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Dec. 5, 2007 -- Thousands of eager visitors and residents braved traffic and dense crowds at Wednesday night's annual Christmas Tree Lighting at the Havensight Mall on St. Thomas, in search of holiday cheer, food, music and bargains.
Every year, the Havensight Merchants and Professional Association produces what is arguably the kickoff to the heavy-duty holiday shopping season on St. Thomas. Along with local discounts at participating stores, attendees get treated to local arts, crafts and delicacies, live entertainment for a variety of ages and tastes, and the opportunity to bask in the warmth of family and friends.
Touting something for everyone, organizers placed bands and performers strategically so that there were no musical clashes. Harmonious steel pan and a capella strains by strolling choirs gave way to quelbe, quadrille and Latin-tinged classics and oldies. Raucous soca, reggae and pop hits tempted the young and young at heart to wriggle and prance along as the night progressed. The area became a grand one-stop shopping enclave; Havensight Pharmacy and Gourmet Gallery catered to day-to-day needs in the midst of a dizzying array of holiday gift possibilities.
With the lighting of the tree at around 6 pm, perennial Santa and radio personality Irvin "Brownie" Brown took center stage with his own "elves," who opened case after huge case of gifts to distribute. The BCB Burning Blazers Steel Band pounded out traditional holiday tunes and hits while Santa Claus greeted the children with the seemingly bottomless trove of cuddly, fun and educational toys. Waiting patiently in the line that snaked around the shimmering Christmas tree were youngsters Victor, Kalitha, Elizabeth, Sydney, LaRika and Larik, all friends being shepherded by their chaperone Merle.
"We are in line for Santa Claus," Merle said. "We're having fun."
She and her charges were in luck: Attendants said there were toys for upwards of 1,000 children.
Enjoying the sounds of Spectrum Band, local resident Juan Campbell had not yet begun to shop, but he was already in high spirits.
"The best part is seeing old friends, and the music," Campbell said as he joined companions in spirited conversation. At the Scandinavian Shop, owner/manager Grace Black stayed busy greeting shoppers as they browsed the collection of native art prints, curios and gems.
"We've been around since 1952 on Main Street," Black said with a smile. "And we look forward to this every year."
Among those at the store were first lady Cecile deJongh, who was delighted with the family style atmosphere.
"It's so relaxing," she said. "There's lots of space, and it's nice to see the children out seeing Santa."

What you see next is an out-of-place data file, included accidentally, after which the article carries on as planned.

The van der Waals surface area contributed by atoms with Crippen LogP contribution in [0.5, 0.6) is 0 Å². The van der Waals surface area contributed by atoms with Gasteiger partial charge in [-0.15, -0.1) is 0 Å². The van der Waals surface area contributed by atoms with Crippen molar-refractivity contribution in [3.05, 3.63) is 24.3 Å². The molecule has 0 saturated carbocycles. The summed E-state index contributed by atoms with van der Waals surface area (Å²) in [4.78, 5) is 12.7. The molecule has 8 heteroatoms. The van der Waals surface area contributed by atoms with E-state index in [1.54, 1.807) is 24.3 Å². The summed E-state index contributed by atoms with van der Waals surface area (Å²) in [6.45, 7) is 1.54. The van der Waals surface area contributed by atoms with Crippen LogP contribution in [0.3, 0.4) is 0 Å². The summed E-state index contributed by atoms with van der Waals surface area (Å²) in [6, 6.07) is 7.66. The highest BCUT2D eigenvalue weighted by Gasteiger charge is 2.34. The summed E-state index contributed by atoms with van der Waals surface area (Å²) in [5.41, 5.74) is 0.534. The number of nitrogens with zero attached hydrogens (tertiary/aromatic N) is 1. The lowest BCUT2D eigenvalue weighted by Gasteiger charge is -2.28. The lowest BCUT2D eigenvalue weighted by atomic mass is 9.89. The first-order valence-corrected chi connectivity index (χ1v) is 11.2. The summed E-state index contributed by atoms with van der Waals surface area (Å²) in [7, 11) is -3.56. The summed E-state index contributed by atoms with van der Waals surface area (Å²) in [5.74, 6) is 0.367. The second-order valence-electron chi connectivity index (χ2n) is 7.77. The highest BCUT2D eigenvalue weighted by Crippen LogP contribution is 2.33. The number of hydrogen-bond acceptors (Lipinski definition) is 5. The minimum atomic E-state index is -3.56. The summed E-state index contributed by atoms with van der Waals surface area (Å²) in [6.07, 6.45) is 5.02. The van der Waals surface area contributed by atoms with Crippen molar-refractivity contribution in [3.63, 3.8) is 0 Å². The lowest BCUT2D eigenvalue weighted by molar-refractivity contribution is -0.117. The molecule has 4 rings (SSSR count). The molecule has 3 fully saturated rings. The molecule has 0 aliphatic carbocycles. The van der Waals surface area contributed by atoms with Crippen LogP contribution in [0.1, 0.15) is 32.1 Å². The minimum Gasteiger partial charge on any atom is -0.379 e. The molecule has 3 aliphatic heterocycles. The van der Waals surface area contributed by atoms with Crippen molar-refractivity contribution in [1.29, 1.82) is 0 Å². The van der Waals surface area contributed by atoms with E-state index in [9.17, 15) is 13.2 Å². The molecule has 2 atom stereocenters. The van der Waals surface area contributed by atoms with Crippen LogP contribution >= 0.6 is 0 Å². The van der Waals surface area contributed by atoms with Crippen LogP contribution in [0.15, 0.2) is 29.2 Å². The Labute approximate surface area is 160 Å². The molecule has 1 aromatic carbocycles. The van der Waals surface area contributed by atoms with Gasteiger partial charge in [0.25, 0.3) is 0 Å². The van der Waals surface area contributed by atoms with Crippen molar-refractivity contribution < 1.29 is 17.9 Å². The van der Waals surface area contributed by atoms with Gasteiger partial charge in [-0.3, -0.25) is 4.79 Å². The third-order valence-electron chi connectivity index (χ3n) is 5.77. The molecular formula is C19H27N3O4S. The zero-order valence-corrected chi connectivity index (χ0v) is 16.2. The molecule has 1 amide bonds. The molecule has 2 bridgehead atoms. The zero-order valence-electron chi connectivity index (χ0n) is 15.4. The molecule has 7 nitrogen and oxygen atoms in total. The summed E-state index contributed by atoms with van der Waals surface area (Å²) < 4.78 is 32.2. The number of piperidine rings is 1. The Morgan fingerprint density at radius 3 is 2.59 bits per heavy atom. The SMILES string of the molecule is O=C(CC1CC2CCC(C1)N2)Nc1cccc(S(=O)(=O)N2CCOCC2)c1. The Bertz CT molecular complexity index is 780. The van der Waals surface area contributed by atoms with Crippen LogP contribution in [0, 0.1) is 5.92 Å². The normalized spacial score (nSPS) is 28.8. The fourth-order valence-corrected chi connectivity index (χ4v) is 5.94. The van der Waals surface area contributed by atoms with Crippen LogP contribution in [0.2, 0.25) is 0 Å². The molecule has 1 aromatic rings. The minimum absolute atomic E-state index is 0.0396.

While well-established businesses soaked up the continuous flow of happy consumers, one notably new outlet to Havensight Mall was embraced by island guests and rediscovered by locals. The staff of Beni Iguana's, a longtime fixture in downtown Charlotte Amalie, was fully engaged in keeping its clientele in sushi. Hostess Zosha Esprit expressed pleasure with the response to the eatery's new locale.
"The event is bringing in a lot of business, and we're grateful," she said. "We got in a nice mix, some local, some visitors ... it's good!"
A big fan of the arts and crafts is Emily Mosman, who was also taking in the selection at the Caribbean Marketplace. Her escort, Louis Evon, has an uncle on St. Thomas and he visits often.
"It's really interesting -- you've got good vendors and great food," Evon said.
Milo's Kings held sway over a gaggle of music lovers, a few of whom occasionally broke away to duck into a store that had caught their fancy. Jonathan Gjessing of the Dockside Bookshop acknowledged a fairly busy evening, and Lonnell Gardiner of the Cream and Crumb Shop noted that while his visitors enjoyed a little of everything, ice cream was a top seller. Amid the array of cheesecakes, layer cakes, pastries and cookies, "The tourists and kids love ice cream!" he said with a grin.
More entertainment was provided by the Voices of Love Carolers, who serenaded throughout the night; New Herrnhut Men's Choral; Lockhart Quadrille Dancers, and St. John's Cool Sessions. This year's festivities were co-sponsored by the Havensight Merchants and Professional Association, West Indian Company Ltd., Cruzan Rum (distributed by Premier Wines and Spirits), MasterCard, the Butterfly Farm, Caribbean Gifts and Things, and the Committee to Revive our Culture.
Back Talk Share your reaction to this news with other Source readers. Please include headline, your name and city and state/country or island where you reside.